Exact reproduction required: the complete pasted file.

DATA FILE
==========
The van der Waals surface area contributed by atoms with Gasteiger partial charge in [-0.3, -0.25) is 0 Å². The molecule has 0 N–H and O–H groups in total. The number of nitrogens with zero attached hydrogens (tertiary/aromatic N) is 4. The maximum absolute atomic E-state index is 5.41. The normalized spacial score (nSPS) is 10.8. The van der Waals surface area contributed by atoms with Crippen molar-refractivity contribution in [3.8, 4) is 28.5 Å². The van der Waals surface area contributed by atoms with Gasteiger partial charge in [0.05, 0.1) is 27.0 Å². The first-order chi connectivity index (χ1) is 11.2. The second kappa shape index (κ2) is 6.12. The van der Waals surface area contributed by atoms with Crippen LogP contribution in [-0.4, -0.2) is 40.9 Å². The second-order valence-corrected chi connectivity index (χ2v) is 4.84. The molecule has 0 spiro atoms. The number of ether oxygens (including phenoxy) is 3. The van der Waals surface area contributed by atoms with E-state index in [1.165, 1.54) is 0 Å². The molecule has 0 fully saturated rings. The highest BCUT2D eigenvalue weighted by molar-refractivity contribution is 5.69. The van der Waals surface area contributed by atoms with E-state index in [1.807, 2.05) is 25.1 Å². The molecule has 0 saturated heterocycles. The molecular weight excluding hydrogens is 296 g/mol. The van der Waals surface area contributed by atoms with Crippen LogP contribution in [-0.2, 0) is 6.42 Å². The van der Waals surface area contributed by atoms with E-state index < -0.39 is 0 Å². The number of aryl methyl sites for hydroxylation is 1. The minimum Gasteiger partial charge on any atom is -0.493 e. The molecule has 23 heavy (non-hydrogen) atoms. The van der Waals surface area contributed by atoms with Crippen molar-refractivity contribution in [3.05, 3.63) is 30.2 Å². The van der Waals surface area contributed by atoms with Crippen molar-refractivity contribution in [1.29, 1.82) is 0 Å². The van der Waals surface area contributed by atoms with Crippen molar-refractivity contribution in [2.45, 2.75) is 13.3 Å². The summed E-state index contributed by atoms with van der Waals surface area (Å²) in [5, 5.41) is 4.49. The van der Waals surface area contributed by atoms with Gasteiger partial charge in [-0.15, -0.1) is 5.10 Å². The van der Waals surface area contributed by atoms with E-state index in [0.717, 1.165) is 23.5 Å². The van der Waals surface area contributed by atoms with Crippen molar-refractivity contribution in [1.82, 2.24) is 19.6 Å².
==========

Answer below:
The van der Waals surface area contributed by atoms with Gasteiger partial charge in [-0.3, -0.25) is 0 Å². The molecule has 0 N–H and O–H groups in total. The number of nitrogens with zero attached hydrogens (tertiary/aromatic N) is 4. The maximum absolute atomic E-state index is 5.41. The normalized spacial score (nSPS) is 10.8. The van der Waals surface area contributed by atoms with Crippen molar-refractivity contribution in [3.8, 4) is 28.5 Å². The van der Waals surface area contributed by atoms with Gasteiger partial charge in [0.05, 0.1) is 27.0 Å². The first-order chi connectivity index (χ1) is 11.2. The second kappa shape index (κ2) is 6.12. The van der Waals surface area contributed by atoms with Crippen LogP contribution in [-0.4, -0.2) is 40.9 Å². The second-order valence-corrected chi connectivity index (χ2v) is 4.84. The molecule has 0 spiro atoms. The number of ether oxygens (including phenoxy) is 3. The van der Waals surface area contributed by atoms with E-state index in [1.165, 1.54) is 0 Å². The molecule has 0 fully saturated rings. The highest BCUT2D eigenvalue weighted by molar-refractivity contribution is 5.69. The van der Waals surface area contributed by atoms with E-state index in [1.807, 2.05) is 25.1 Å². The molecule has 0 saturated heterocycles. The molecular weight excluding hydrogens is 296 g/mol. The van der Waals surface area contributed by atoms with Crippen LogP contribution in [-0.2, 0) is 6.42 Å². The van der Waals surface area contributed by atoms with E-state index < -0.39 is 0 Å². The number of aryl methyl sites for hydroxylation is 1. The minimum Gasteiger partial charge on any atom is -0.493 e. The molecule has 23 heavy (non-hydrogen) atoms. The van der Waals surface area contributed by atoms with Crippen molar-refractivity contribution in [3.05, 3.63) is 30.2 Å². The van der Waals surface area contributed by atoms with Crippen molar-refractivity contribution in [1.29, 1.82) is 0 Å². The van der Waals surface area contributed by atoms with Crippen molar-refractivity contribution in [2.45, 2.75) is 13.3 Å². The summed E-state index contributed by atoms with van der Waals surface area (Å²) in [5, 5.41) is 4.49. The van der Waals surface area contributed by atoms with Gasteiger partial charge in [-0.15, -0.1) is 5.10 Å². The van der Waals surface area contributed by atoms with E-state index in [0.717, 1.165) is 23.5 Å². The van der Waals surface area contributed by atoms with Crippen molar-refractivity contribution in [1.82, 2.24) is 19.6 Å².